But things don’t go as planned for Ahab. The Syrians soon discover that the king decked in royal array is not, in fact, Israel’s king but Judah’s. Benhadad has no quarrel with Jehoshaphat, therefore he calls off his men “from pursuing him” (1 Kings 22:32–33). And just when it looked like Ahab might eke his way out of this conflict, a random archer in the Syrian ranks lets an arrow fly. Its trajectory wasn’t all that spectacular. Countless arrows before it had been loosed that day, and many more had yet to be unquivered. But this was not like those other arrows, because this arrow’s flight was guided by none other than the hand of Yahweh himself.
And a certain man drew a bow at a venture, and smote the king of Israel between the joints of the harness: wherefore he said unto the driver of his chariot, Turn thine hand, and carry me out of the host; for I am wounded. And the battle increased that day: and the king was stayed up in his chariot against the Syrians, and died at even: and the blood ran out of the wound into the midst of the chariot. (1 Kings 22:34–35)
These verses are, without doubt, among the best in all of Scripture to convey the meaning of the phrase, “God is in control.” Whereas you and I might say we believe that, we’re still left dumbfounded when we read of this type of granular control being exhibited by our Heavenly Father. And rightly so. Who would’ve thought that the same Lord who facilities the jurisprudence of heaven would care about the trajectory of arrows? But such is the point: that’s how in control God is, where even a random arrow loosed by a no-name archer can find the smallest crevice “between the joints of the harness” of the king’s armor.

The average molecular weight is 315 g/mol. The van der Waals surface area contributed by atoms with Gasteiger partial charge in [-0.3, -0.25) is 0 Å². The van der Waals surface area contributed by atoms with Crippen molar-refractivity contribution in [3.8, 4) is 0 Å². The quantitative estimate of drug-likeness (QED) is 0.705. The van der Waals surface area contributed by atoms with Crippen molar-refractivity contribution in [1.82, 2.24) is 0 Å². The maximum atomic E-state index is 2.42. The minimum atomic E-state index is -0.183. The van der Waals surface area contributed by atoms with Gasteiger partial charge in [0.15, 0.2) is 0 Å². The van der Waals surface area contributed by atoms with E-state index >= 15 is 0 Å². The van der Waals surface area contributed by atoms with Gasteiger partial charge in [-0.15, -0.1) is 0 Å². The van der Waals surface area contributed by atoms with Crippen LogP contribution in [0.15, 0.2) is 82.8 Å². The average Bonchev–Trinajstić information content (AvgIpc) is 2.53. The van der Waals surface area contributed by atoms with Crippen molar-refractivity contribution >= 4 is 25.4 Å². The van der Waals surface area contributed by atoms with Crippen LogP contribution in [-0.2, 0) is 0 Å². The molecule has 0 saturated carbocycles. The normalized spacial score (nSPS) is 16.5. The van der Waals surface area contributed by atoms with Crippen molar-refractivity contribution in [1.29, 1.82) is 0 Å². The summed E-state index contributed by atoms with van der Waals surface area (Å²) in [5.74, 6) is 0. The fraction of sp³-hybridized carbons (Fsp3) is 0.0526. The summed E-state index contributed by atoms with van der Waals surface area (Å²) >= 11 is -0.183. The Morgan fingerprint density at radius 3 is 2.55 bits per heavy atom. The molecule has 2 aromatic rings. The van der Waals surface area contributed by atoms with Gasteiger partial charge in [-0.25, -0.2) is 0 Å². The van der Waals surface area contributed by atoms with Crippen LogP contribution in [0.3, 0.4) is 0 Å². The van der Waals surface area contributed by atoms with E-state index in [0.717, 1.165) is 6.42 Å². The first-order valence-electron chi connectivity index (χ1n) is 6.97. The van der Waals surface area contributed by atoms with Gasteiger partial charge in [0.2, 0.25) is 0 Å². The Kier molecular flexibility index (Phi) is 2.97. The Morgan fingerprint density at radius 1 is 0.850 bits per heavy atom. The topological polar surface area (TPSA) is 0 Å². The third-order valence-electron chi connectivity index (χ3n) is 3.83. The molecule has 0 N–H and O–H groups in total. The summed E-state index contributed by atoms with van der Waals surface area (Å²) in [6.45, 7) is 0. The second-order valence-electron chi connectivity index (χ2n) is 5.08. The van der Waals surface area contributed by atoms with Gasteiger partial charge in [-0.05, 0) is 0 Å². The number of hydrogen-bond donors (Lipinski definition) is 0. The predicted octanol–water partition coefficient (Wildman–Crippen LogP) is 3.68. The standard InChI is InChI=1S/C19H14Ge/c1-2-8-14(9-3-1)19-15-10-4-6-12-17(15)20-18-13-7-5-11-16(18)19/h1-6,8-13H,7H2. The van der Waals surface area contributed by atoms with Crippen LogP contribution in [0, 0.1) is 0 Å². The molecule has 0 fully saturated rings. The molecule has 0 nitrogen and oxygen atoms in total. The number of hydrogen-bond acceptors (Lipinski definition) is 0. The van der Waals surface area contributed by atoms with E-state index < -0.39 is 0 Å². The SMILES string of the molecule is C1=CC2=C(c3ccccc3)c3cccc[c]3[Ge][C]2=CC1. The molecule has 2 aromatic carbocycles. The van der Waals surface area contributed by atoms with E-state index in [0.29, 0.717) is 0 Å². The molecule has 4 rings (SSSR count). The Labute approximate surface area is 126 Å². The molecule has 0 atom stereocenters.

And so it is that Ahab falls, with the allied forces of Israel and Judah following suit (1 Kings 22:36–37). The king bleeds out on the battlefield, with his blood quenching the thirsty dogs of Samaria, just as Elijah had foretold (1 Kings 22:38–40; cf. 21:19). So ends the story of Ahab, one whose reign is forever marked an indifference for the things of Yahweh.4 But what does all this mean for us?
I could have finished this essay in four words: God is in control. That could’ve stood on its own as sufficient exposition for this robust narrative. But that’s the intriguing part about Scripture: it’s not always looking to tell you the truth so much as it is looking to show it to you. God endeavors through his Word to bring you face-to-face with the unexaggerated and inescapable truth that his sovereign fingers are in, over, and underneath every moment we’re alive. His authority permeates all things and all times. He is in control over the prophetic and the erratic and everything in between. This, you see, is the larger point of both Micaiah’s vision and this narrative as a whole — namely, to demonstrate God’s supreme command over everything, even the movements of mankind’s history.5 Which brings to bear two corollary points.
If God is in control, then we, like Micaiah, can exude a holy indifference to conventional wisdom.